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Police Stress, State-Trait Anxiety, and Stressors Among U.S. Marshals

NCJ Number
Journal of Criminal Justice Volume: 32 Issue: 6 Dated: November/December 2004 Pages: 631-641
Deborah Wilkins Newman; M. LeeAnne Rucker-Reed
Date Published
11 pages
This study determined occupational stress levels and stressors of a sample of deputy U.S. marshals, replicating Storch's and Panzarella's 1996 study of stress levels and stressors of police officers.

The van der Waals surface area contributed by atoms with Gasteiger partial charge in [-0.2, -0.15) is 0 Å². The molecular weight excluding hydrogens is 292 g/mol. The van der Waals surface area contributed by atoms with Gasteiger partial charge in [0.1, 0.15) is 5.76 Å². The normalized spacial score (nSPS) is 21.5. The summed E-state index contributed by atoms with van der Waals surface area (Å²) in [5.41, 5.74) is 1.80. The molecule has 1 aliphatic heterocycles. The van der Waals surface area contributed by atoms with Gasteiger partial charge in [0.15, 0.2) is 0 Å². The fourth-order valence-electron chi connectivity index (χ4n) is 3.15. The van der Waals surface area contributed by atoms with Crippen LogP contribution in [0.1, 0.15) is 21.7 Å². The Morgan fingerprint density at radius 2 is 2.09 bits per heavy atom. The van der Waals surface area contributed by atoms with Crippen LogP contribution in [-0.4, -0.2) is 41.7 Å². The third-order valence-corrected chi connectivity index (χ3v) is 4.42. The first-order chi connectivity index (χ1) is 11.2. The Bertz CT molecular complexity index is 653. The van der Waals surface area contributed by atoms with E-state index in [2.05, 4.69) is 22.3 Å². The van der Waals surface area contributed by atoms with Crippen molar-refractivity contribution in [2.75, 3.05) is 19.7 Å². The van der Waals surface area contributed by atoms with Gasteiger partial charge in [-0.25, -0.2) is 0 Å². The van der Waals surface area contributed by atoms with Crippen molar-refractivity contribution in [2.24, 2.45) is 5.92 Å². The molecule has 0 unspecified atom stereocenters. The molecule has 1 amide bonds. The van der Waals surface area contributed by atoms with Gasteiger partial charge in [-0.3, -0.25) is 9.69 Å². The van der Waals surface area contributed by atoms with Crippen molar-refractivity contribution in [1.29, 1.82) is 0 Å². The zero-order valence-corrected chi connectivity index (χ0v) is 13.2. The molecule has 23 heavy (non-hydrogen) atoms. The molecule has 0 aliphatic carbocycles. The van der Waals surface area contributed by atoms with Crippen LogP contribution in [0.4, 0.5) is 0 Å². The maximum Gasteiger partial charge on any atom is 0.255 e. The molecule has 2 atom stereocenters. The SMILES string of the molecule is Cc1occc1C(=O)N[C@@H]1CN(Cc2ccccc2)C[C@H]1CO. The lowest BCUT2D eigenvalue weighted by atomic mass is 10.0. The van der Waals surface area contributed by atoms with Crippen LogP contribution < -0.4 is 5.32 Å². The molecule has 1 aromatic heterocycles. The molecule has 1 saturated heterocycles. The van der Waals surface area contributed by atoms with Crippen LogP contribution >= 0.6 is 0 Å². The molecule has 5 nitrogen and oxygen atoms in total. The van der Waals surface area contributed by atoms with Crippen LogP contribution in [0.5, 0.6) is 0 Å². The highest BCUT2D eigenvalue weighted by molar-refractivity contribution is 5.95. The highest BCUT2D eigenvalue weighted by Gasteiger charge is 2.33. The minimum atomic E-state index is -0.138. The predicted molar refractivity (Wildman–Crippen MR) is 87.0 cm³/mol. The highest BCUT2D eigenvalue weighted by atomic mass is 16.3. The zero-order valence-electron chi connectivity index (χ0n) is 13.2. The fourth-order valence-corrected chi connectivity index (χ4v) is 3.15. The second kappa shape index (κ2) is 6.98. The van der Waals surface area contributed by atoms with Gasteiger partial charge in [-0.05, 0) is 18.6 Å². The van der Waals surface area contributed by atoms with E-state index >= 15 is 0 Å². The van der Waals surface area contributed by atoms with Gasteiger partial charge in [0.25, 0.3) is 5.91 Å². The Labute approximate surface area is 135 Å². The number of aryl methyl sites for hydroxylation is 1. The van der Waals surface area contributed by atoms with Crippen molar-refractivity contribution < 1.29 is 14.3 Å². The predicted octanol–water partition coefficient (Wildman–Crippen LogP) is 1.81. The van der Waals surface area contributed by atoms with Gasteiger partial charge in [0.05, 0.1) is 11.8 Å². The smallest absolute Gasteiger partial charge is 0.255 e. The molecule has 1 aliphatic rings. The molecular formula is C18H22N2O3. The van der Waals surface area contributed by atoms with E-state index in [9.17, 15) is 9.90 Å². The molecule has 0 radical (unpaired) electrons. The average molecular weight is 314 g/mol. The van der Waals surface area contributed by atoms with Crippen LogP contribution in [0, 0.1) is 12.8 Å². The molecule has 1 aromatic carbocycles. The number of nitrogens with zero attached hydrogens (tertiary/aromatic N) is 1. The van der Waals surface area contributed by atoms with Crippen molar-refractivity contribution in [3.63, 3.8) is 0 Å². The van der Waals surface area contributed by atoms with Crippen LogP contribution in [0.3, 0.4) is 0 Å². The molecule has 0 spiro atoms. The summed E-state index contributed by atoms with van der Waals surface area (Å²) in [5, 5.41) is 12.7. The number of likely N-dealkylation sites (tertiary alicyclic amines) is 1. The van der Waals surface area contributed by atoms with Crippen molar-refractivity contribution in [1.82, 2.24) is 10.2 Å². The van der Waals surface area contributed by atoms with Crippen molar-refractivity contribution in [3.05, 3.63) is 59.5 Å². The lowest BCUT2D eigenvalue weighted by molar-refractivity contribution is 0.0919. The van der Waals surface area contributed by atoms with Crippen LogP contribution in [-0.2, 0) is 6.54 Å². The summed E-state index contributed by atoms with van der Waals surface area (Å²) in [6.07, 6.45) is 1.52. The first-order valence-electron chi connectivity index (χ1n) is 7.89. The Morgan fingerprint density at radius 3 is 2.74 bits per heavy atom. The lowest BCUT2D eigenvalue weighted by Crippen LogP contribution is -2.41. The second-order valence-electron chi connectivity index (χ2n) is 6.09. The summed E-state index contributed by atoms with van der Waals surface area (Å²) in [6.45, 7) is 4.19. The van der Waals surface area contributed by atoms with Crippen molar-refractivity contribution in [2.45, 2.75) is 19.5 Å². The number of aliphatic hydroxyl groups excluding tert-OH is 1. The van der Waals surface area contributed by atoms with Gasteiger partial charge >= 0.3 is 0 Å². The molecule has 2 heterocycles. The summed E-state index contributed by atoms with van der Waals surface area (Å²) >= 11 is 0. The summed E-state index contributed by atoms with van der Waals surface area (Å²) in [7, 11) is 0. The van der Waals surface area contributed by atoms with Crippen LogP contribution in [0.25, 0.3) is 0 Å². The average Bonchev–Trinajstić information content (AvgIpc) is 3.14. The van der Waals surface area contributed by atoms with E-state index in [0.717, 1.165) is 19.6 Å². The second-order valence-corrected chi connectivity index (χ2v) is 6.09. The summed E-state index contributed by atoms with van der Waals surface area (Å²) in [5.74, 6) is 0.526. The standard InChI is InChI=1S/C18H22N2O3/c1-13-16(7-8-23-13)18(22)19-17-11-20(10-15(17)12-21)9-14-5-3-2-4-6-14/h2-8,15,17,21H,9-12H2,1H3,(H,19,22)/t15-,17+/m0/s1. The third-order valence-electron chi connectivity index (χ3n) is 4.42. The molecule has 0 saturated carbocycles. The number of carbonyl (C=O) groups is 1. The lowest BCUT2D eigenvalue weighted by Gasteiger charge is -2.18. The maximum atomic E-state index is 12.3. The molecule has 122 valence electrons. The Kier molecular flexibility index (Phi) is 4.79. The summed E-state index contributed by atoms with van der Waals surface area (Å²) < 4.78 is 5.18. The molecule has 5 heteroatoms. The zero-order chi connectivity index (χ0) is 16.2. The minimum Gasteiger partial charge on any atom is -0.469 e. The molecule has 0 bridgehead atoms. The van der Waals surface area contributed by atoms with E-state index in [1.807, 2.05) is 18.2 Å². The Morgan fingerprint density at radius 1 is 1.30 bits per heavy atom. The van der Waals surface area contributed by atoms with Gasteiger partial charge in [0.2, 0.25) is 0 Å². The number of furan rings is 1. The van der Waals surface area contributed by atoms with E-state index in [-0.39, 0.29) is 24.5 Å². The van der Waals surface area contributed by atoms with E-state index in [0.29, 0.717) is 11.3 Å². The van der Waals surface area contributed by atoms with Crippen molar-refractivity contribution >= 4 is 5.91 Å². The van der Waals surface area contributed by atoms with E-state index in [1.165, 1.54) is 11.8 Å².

A total of 100 deputy U.S. marshals from offices across the country responded to the Spielberger et al.'s (1983) State Trait Anxiety Inventory, which consisted of open-ended questions designed to determine the likes and dislikes of being a deputy in general and in the current assignment; frequency of thoughts concerning the possibility of injuries and illness while working; actual on-the-job injuries; and retirement expectations. The variables found to be associated with stress in deputy U.S. marshals were similar to those found related to stress in local police officers, i.e., organizational variables such as problems with management, bad bosses, and the working environment. Also similar to local police officers, the inherent dangers of the job and encounters with human misery were not among the stress factors for deputies. Although one of the major dislikes of local police officers was their work schedule, which included rotating shifts, work schedules were not an issue for deputy U.S. marshals. Perhaps this was because U.S. marshals generally worked only regular daytime hours and not on weekends. The findings of this study could be used to create a better working environment and to reduce stress levels, thereby providing a more efficient and effective law enforcement agency. Further study is required to determine the best techniques for mitigating stressors within the agencies and to reduce stress levels among individuals. 3 tables and 43 references